The two fields of strategic management and entrepreneurship have been viewed as inseparable twins and the relationship has been coined strategic entrepreneurship by a number of scholars. Though the integrative studies of the two areas continue, there seems to be a dearth in the study of the two areas at business (competitive) strategy level. This is a conceptual article which aims to show how business strategy can be integrated with entrepreneurship to enhance firm competitiveness. Whether one argues that strategy subsumes entrepreneurship or that entrepreneurship subsumes strategy, an apparent intersection exists. The integrated strategy is termed entrepreneurial competitive strategy and the article presents a framework for this integration. As with any other literature based model, this model can still be improved and needs to be tested for practical application.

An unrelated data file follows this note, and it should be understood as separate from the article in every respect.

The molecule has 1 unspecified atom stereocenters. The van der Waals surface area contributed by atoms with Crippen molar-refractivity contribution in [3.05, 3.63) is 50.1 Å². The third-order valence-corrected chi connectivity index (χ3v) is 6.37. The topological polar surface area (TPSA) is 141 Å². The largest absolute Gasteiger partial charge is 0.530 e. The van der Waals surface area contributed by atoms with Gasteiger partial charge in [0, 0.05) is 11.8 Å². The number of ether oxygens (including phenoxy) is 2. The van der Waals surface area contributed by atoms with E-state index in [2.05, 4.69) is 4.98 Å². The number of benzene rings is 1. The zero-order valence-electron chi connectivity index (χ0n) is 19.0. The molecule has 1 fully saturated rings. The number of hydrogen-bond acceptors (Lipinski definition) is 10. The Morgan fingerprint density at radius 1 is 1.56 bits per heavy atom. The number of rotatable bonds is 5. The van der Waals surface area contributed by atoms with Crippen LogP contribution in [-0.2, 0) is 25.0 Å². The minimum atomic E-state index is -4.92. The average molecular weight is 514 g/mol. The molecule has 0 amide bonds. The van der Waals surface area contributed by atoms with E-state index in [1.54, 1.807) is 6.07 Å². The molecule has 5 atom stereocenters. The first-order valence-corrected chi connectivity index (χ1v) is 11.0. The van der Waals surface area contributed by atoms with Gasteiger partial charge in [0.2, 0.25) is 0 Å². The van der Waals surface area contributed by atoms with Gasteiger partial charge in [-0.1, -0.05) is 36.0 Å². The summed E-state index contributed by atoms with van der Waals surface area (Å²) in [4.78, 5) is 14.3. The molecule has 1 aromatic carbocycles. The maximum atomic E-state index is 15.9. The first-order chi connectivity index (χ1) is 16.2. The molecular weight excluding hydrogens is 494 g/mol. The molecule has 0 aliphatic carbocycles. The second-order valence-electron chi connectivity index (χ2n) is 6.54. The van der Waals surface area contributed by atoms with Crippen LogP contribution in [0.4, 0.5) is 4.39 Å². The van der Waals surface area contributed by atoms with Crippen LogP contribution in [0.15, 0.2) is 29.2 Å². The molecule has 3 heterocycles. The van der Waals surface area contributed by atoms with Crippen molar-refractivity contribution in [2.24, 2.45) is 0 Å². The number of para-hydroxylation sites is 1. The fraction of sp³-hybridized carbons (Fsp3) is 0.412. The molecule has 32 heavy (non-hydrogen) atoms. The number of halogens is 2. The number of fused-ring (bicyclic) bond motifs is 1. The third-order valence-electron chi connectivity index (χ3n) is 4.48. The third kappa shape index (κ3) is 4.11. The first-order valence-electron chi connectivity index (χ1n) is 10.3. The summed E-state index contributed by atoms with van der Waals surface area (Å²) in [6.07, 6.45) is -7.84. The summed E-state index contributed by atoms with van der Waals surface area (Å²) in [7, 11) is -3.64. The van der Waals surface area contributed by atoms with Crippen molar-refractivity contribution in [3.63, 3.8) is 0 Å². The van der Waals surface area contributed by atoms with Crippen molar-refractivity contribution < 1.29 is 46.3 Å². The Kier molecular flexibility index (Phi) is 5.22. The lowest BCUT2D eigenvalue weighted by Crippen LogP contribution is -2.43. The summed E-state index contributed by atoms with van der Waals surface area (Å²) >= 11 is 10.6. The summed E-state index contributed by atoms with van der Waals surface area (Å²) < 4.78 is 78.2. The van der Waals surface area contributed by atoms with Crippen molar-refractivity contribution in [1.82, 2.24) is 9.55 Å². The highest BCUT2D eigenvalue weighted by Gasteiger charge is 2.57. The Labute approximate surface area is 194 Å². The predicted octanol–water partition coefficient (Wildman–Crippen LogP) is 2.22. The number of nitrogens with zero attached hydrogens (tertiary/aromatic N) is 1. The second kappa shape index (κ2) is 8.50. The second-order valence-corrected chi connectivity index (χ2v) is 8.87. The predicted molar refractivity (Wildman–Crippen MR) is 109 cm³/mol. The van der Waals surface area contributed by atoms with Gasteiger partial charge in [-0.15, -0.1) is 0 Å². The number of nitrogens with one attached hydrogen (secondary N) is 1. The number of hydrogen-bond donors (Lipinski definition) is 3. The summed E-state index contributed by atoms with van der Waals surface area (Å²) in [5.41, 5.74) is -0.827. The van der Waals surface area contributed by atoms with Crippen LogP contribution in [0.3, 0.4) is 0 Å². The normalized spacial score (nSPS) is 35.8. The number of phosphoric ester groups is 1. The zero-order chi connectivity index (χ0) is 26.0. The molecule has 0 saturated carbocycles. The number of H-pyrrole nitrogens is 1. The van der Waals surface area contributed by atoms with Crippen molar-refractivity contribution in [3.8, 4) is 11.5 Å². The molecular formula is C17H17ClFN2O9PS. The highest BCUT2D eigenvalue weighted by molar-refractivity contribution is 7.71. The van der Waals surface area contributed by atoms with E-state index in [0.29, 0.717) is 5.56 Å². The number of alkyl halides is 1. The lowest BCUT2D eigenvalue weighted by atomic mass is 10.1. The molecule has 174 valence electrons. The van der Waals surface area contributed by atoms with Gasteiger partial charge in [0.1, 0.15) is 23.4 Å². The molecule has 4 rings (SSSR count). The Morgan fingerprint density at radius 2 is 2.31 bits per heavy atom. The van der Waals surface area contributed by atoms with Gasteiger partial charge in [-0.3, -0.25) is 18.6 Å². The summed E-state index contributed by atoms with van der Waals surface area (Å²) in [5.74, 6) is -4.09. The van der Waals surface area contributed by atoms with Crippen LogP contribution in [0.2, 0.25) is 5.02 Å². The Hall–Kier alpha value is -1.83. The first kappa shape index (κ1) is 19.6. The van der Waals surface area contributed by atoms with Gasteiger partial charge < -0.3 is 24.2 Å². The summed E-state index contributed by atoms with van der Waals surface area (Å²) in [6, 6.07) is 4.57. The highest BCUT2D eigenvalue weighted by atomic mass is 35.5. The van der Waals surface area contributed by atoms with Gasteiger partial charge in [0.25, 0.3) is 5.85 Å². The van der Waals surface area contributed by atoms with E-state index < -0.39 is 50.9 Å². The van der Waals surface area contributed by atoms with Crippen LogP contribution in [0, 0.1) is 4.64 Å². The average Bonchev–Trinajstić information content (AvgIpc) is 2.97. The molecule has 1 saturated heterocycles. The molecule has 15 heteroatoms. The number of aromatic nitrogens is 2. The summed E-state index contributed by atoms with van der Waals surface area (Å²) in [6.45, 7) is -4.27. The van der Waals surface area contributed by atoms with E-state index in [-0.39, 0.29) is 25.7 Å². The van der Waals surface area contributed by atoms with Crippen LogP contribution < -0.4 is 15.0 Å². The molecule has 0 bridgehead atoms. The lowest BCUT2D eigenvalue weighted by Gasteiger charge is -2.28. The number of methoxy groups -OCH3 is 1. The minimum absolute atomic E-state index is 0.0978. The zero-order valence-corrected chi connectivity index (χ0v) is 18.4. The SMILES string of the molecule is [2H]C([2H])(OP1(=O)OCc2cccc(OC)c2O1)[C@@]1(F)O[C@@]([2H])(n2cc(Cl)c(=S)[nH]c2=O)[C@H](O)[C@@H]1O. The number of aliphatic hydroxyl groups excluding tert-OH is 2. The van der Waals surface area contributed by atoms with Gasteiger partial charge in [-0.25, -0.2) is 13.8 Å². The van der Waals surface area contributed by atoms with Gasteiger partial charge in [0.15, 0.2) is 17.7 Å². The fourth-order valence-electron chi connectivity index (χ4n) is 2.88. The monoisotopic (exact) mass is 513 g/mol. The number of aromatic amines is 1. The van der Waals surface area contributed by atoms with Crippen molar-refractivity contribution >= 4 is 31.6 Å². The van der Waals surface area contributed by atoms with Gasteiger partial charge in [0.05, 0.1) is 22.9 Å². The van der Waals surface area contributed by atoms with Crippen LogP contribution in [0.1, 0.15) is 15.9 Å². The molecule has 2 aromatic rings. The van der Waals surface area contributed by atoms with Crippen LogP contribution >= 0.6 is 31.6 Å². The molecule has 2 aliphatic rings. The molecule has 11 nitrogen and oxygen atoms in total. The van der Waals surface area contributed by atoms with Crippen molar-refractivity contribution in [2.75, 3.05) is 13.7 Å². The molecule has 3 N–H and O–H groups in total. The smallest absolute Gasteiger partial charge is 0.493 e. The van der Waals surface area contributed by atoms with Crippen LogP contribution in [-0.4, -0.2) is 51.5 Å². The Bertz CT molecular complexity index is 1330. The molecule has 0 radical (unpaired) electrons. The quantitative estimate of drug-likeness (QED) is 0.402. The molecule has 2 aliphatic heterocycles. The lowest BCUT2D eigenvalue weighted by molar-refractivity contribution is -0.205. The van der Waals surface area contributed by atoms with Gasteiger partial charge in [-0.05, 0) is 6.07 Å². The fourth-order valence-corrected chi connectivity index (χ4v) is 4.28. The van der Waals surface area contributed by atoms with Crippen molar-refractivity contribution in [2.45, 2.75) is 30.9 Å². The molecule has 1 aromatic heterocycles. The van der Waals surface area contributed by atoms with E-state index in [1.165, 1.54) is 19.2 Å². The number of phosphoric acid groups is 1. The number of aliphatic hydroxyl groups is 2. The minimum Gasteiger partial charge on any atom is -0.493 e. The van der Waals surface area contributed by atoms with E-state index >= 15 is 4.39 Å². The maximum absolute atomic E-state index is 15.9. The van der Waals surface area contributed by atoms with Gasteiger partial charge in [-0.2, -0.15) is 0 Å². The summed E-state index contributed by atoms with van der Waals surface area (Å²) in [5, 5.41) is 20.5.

Click here to read “Entrepreneurship and Competitive Strategy: An Integrative Approach” from The Journal of Entrepreneurship. Want to read all the latest from The Journal of Entrepreneurship? Click here to sign up for e-alerts!